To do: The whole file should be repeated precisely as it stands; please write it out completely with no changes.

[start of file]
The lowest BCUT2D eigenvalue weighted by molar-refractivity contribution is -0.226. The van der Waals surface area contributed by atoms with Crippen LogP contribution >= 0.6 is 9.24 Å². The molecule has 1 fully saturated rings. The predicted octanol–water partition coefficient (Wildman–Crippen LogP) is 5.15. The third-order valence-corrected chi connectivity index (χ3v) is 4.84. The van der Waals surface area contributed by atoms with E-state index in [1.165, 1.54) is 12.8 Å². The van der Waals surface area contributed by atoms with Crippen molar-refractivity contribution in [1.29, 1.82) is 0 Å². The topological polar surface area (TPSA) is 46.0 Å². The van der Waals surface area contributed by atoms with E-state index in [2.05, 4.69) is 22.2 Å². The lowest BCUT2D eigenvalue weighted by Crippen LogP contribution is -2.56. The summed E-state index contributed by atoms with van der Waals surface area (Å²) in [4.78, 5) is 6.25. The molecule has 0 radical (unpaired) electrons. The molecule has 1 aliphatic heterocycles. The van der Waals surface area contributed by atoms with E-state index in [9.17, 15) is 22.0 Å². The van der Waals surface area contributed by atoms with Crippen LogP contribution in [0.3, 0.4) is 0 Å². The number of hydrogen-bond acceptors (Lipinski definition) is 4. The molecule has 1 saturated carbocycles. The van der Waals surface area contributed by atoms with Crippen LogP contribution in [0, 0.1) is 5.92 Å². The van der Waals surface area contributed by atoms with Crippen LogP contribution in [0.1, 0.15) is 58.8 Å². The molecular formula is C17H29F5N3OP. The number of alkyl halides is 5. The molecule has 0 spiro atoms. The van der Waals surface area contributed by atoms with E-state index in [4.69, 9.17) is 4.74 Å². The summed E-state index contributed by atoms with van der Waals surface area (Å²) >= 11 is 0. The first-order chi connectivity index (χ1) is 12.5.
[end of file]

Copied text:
The lowest BCUT2D eigenvalue weighted by molar-refractivity contribution is -0.226. The van der Waals surface area contributed by atoms with Crippen LogP contribution >= 0.6 is 9.24 Å². The molecule has 1 fully saturated rings. The predicted octanol–water partition coefficient (Wildman–Crippen LogP) is 5.15. The third-order valence-corrected chi connectivity index (χ3v) is 4.84. The van der Waals surface area contributed by atoms with E-state index in [1.165, 1.54) is 12.8 Å². The van der Waals surface area contributed by atoms with Crippen molar-refractivity contribution in [1.29, 1.82) is 0 Å². The topological polar surface area (TPSA) is 46.0 Å². The van der Waals surface area contributed by atoms with E-state index in [2.05, 4.69) is 22.2 Å². The lowest BCUT2D eigenvalue weighted by Crippen LogP contribution is -2.56. The summed E-state index contributed by atoms with van der Waals surface area (Å²) in [4.78, 5) is 6.25. The molecule has 0 radical (unpaired) electrons. The molecule has 1 aliphatic heterocycles. The van der Waals surface area contributed by atoms with E-state index in [9.17, 15) is 22.0 Å². The van der Waals surface area contributed by atoms with Crippen LogP contribution in [0.3, 0.4) is 0 Å². The number of hydrogen-bond acceptors (Lipinski definition) is 4. The molecule has 1 saturated carbocycles. The van der Waals surface area contributed by atoms with Crippen LogP contribution in [0, 0.1) is 5.92 Å². The van der Waals surface area contributed by atoms with Crippen LogP contribution in [0.1, 0.15) is 58.8 Å². The molecular formula is C17H29F5N3OP. The number of alkyl halides is 5. The molecule has 0 spiro atoms. The van der Waals surface area contributed by atoms with E-state index in [4.69, 9.17) is 4.74 Å². The summed E-state index contributed by atoms with van der Waals surface area (Å²) >= 11 is 0. The first-order chi connectivity index (χ1) is 12.5.